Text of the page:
Archaeologists Discovered a 14th-century Cesspit
Thu, October 21, 2021

Archaeologists Discovered a 14th-century Cesspit

 

Archaeologists from the Museum of London Archaeology (MOLA) were excavating the basement at The Courtauld Institute of Art when they discovered a 14th-century cesspit. The pit is quite large with a square of about 15 feet by 15 feet (4.5 meters) constructed with chalk walls about 3 feet (1 m) wide. It is also more than 13 feet (4 m) deep, although there’s a possibility that it may have been even deeper before it was renovated centuries ago. 

 

Credits: Live Science

 

Initial findings showed that the structure was used for human waste for about a century. It had seats over it, which were likely used by residents and visitors of Chester Inn, where the Bishop of Chester stayed while in London. Antonietta Lerz, a senior archaeologist at MOLA, stated that the "cesspits were routinely cleaned out, so the period of use may have been longer than the recovered finds suggest.” She said, "We hope to be able to refine our interpretation once all of the material is properly assessed."

 

Credits: Live Science

 

The cesspit was converted into a cellar by the 17th century. According to Live Science, a science news website that features groundbreaking developments in science, space, technology, health, the environment, our culture and history, several layers of brick flooring were added. Aside from the cesspit itself, the archaeologists found several priceless artifacts within it. This includes a gold-plated ring, an iron spur for riding horses, and a fork from the post-medieval period.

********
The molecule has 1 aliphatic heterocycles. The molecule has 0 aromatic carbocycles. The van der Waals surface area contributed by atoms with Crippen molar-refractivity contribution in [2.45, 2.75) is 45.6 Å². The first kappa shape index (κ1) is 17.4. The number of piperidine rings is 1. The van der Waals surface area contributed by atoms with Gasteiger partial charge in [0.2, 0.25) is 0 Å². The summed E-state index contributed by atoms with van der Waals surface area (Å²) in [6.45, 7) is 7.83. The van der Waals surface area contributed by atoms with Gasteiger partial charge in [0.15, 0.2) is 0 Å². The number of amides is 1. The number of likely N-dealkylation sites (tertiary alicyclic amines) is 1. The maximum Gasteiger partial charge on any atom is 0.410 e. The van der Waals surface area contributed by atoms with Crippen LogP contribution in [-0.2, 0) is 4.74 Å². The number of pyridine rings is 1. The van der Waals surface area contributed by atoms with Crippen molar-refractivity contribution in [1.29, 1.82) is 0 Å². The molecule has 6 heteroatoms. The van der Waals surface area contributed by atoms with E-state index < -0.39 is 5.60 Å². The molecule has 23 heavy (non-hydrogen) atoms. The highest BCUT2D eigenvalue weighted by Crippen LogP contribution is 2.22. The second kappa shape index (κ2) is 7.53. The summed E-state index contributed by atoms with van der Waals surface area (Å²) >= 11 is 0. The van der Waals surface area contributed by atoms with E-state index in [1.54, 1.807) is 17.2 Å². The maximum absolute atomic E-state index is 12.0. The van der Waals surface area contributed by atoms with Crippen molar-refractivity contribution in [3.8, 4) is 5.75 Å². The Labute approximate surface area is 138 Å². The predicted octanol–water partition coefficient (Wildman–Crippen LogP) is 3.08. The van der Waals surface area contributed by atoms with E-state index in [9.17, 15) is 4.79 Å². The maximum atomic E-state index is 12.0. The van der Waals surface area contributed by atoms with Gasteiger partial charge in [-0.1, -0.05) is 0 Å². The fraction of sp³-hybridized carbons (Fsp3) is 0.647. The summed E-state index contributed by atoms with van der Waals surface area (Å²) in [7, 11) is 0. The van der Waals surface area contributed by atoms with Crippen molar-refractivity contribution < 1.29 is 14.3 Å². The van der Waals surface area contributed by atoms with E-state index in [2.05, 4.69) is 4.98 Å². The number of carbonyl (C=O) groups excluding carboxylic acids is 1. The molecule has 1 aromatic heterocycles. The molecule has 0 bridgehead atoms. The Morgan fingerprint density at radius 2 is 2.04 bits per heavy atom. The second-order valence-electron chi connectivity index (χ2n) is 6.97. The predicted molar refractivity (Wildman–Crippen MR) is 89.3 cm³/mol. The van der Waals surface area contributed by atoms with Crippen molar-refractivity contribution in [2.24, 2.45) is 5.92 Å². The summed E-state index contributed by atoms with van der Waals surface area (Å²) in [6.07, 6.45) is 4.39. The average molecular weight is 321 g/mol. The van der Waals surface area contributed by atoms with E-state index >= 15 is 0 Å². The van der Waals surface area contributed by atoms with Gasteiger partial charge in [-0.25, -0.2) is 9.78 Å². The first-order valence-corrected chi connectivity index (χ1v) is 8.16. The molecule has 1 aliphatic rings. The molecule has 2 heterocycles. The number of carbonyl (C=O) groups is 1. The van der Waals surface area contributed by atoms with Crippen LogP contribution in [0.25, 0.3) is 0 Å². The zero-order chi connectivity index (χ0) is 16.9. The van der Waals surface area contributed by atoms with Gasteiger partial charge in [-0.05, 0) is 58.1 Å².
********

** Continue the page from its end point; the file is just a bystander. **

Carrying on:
Credits: Live Science

 

The team also discovered a rare medieval tile depicting "a strange mythical creature with a human head at one end and a leaf-like tail at the other,” which dates to about 1350 to 1390. The tile was part of a four-tile panel made at a tilery (a tile-production shop) in Penn, a village in the district of Buckinghamshire. "Penn tiles were often used in palaces and monastic sites during the medieval period," Lerz said.

 

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